If there's one thing Polly Jean Harvey
seems to hate, its complacency. Over nine albums across 25 years, no two sound the same. Lyrically, she has always depicted a particular unease with life and circumstance, always seeking change and catharsis. Her focus has eventually shifted from personal to global political discontent. Her 2011 album, Let England Shake
, depicted her native country and history as ones built with the blood of war. It worked because she applied it to the current climate of the world in a way that felt very personal. She attempts a similar trick with The Hope Six Demolition Project
, a collection of songs that detail the collateral damage of institutional attempts to smooth and build over sins of the past via gentrification and social cleansing. While not as personal as the project could have been, its highlights are undeniably powerful and provocative.
Leadoff track 'The Community of Hope' has already drawn its fair share of contempt and controversy for its dispassionate depiction of the Ward 7 neighborhood. Lyrically, it's not pretty. It calls the local school a 'shithole' and turns her tour guide's casual remark that 'They're going to build a Wal-Mart here' into its bleak crescendo cry. But she also offers no easy answers on exactly how she feels about what she sees, or for that matter, how anyone else who doesn't live there is supposed to feel. I'd argue the point is that until now, a good deal of people haven't given it much consideration at all. That point persists throughout much of the album. Even the moments that flirt even more dangerously with becoming 'poverty porn' ('Medicinals'' remembrance of a homeless indigenous woman wearing a Redskins cap comes to mind here) never seem to condemn or mock who or what she's observing.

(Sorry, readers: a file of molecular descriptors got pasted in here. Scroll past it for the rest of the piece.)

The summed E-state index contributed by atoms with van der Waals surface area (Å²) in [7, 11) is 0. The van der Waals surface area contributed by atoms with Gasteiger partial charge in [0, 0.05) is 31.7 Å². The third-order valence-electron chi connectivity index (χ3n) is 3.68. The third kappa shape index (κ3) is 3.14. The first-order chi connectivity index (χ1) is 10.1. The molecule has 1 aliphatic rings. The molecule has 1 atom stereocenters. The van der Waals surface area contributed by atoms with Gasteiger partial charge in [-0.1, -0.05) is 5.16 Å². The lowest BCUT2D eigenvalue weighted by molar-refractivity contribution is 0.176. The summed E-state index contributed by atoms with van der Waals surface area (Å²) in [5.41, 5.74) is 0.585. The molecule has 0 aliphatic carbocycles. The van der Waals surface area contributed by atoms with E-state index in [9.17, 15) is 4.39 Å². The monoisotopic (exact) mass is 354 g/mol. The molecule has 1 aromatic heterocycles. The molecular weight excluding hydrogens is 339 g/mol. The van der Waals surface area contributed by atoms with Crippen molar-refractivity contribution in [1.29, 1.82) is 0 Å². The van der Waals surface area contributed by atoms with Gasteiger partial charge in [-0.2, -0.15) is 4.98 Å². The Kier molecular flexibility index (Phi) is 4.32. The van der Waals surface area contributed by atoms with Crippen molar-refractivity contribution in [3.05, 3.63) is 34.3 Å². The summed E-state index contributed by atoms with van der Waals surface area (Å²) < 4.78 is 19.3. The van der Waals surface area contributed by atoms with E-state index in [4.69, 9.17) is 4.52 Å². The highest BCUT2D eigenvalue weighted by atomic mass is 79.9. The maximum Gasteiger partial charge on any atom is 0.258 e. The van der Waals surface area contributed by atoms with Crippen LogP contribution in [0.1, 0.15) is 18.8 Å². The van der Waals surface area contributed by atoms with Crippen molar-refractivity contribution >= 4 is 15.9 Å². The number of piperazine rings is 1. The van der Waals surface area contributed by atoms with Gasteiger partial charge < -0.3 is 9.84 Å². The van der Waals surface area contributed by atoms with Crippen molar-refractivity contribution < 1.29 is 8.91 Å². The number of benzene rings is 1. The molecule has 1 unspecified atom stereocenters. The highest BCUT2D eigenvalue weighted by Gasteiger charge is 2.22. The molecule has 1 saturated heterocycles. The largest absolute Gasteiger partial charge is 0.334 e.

The bleak observations are also juxtaposed with some of Harvey's most rollicking musical compositions in years. Current single 'The Wheel,' a haunting tale of forgotten child victims of the Kosovo War, rivets with 'Big Exit' swagger and handclaps. Meanwhile, 'The Ministry of Defence' marries the siren vocal delivery Harvey mastered on her last album with the thundering gutter guitar of her earliest blues rock tantrums to describe the litter that haunts a bombed out building like a ghost. It often plays like she goes out of her way to deliver very bad news in the slickest way possible, not unlike how displacing communities for condos often goes.
Again, these songs find Harvey merely observing the world around her where she used to embody it. That sense of impersonal voyeurism is even foreshadowed in how she recorded the album, behind one-way glass in London's Somerset House. That half-performance art, half-production conceit sparked a fair amount of discussion about her work and what she was trying to do. One can only hope that whatever her intention was with Hope Six
' and I choose to believe her intention was to ignite the very debates about privilege and responsibility people are having about the album's subject matter now ' the album inspires the same discussion and consideration. It deserves it. So do they. So does she.